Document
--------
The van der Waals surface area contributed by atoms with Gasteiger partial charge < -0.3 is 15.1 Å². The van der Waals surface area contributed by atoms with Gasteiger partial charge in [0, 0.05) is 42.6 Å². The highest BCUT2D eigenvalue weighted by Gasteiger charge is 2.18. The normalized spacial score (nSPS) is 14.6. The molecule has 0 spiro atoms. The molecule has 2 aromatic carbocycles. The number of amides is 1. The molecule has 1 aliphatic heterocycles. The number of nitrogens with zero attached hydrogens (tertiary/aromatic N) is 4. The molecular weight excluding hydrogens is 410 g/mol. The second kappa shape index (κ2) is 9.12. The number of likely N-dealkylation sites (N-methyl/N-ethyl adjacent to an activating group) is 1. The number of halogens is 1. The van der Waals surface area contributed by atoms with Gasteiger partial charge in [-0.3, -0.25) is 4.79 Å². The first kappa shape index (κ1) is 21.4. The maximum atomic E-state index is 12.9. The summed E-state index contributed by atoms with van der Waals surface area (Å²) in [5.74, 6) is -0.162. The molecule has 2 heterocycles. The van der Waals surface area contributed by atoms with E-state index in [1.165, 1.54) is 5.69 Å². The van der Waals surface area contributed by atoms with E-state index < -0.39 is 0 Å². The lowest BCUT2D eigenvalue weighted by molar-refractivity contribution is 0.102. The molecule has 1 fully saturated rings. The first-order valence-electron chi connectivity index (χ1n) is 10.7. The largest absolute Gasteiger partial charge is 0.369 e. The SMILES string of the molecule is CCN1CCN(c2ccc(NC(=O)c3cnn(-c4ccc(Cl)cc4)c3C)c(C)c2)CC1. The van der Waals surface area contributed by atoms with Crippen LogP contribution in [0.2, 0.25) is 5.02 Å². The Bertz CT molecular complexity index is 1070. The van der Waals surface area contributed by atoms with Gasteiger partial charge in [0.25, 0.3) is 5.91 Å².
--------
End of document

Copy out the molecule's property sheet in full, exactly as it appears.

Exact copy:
The van der Waals surface area contributed by atoms with Gasteiger partial charge < -0.3 is 15.1 Å². The van der Waals surface area contributed by atoms with Gasteiger partial charge in [0, 0.05) is 42.6 Å². The highest BCUT2D eigenvalue weighted by Gasteiger charge is 2.18. The normalized spacial score (nSPS) is 14.6. The molecule has 0 spiro atoms. The molecule has 2 aromatic carbocycles. The number of amides is 1. The molecule has 1 aliphatic heterocycles. The number of nitrogens with zero attached hydrogens (tertiary/aromatic N) is 4. The molecular weight excluding hydrogens is 410 g/mol. The second kappa shape index (κ2) is 9.12. The number of likely N-dealkylation sites (N-methyl/N-ethyl adjacent to an activating group) is 1. The number of halogens is 1. The van der Waals surface area contributed by atoms with Gasteiger partial charge in [-0.3, -0.25) is 4.79 Å². The first kappa shape index (κ1) is 21.4. The maximum atomic E-state index is 12.9. The summed E-state index contributed by atoms with van der Waals surface area (Å²) in [5.74, 6) is -0.162. The molecule has 2 heterocycles. The van der Waals surface area contributed by atoms with E-state index in [1.165, 1.54) is 5.69 Å². The van der Waals surface area contributed by atoms with E-state index < -0.39 is 0 Å². The lowest BCUT2D eigenvalue weighted by molar-refractivity contribution is 0.102. The molecule has 1 fully saturated rings. The first-order valence-electron chi connectivity index (χ1n) is 10.7. The largest absolute Gasteiger partial charge is 0.369 e. The SMILES string of the molecule is CCN1CCN(c2ccc(NC(=O)c3cnn(-c4ccc(Cl)cc4)c3C)c(C)c2)CC1. The van der Waals surface area contributed by atoms with Crippen LogP contribution in [0.2, 0.25) is 5.02 Å². The Bertz CT molecular complexity index is 1070. The van der Waals surface area contributed by atoms with Gasteiger partial charge in [0.25, 0.3) is 5.91 Å².